Avoid plywood. Most plywood has very toxic glues (especially furniture plywood - some exterior plywood uses better adhesives, but it's hard to find). You'll be right next to it for several hours every single night. Every week of every month of every year. Plus, it will sag and be hideous -- worse than sawhorses, in my opinion.
posted by amtho at 1:23 AM on June 5, 2013 [1 favorite]


If you like to build things with wood and will want to make wide flat things, look into getting a biscuit joiner. You can thank me later.
posted by amtho at 1:26 AM on June 5, 2013


Oh, i missed the height bit. My plan still applies when it comes to the mattress bit, i used the same mattress and topper at the next place i moved after i had it for a while... but then i needed a high frame like you wanted to store things underneath(and keep the mice out of my bed after waking up to one being in my hair, eek, i hated that place)

I got a set of wood slats from an old bed frame for free. Width doesn't matter! anything the size of mattress you have or bigger works. you're going to lay them on TOP of the frame you build, not catch them by the edges like most frames would. Then, i built a simple [=] type rectangle out of 2x4s, then i screwed 4 on as legs. Then i added 8 diagonal "gusset" pieces from leftover wood, which i let go almost all the way down to the floor to prevent flex.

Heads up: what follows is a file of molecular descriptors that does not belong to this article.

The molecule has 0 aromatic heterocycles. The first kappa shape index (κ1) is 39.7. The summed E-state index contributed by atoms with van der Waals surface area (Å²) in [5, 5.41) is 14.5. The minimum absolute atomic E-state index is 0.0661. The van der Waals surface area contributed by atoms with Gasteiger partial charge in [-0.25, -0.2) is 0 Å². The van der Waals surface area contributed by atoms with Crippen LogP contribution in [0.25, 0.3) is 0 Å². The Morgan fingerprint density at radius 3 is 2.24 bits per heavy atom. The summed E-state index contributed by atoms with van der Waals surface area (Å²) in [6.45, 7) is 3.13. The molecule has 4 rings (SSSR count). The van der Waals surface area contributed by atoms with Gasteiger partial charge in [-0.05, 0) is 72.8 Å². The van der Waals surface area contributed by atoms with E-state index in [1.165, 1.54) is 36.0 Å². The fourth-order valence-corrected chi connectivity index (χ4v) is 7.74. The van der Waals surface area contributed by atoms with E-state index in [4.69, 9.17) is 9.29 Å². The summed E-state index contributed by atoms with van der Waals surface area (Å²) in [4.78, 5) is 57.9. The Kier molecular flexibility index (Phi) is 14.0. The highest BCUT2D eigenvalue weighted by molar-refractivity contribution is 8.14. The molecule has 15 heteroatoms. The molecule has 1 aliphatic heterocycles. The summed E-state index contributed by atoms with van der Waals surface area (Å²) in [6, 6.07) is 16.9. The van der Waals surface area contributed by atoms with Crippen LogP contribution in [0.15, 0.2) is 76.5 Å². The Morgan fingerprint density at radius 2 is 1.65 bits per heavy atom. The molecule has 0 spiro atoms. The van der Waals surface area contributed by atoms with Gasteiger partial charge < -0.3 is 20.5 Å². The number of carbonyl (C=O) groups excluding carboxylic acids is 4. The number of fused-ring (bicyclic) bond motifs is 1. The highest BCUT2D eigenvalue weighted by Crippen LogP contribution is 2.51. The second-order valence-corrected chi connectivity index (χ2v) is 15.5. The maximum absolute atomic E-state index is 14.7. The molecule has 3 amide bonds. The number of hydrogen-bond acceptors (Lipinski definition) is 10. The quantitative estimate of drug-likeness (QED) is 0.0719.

This bed frame cost approx $40(you'd need less wood! mine was over 4 feet tall, like 1.5 meters and i overbuilt the SHIT out of it). It shouldn't wobble, and you can get a bed skirt if you want to hide a bit of how it looks. Personally, i goodwill'd a set of nice long curtains and put them up around the thing(mounted on the ceiling) which made it look like a 4-poster bed from the outside.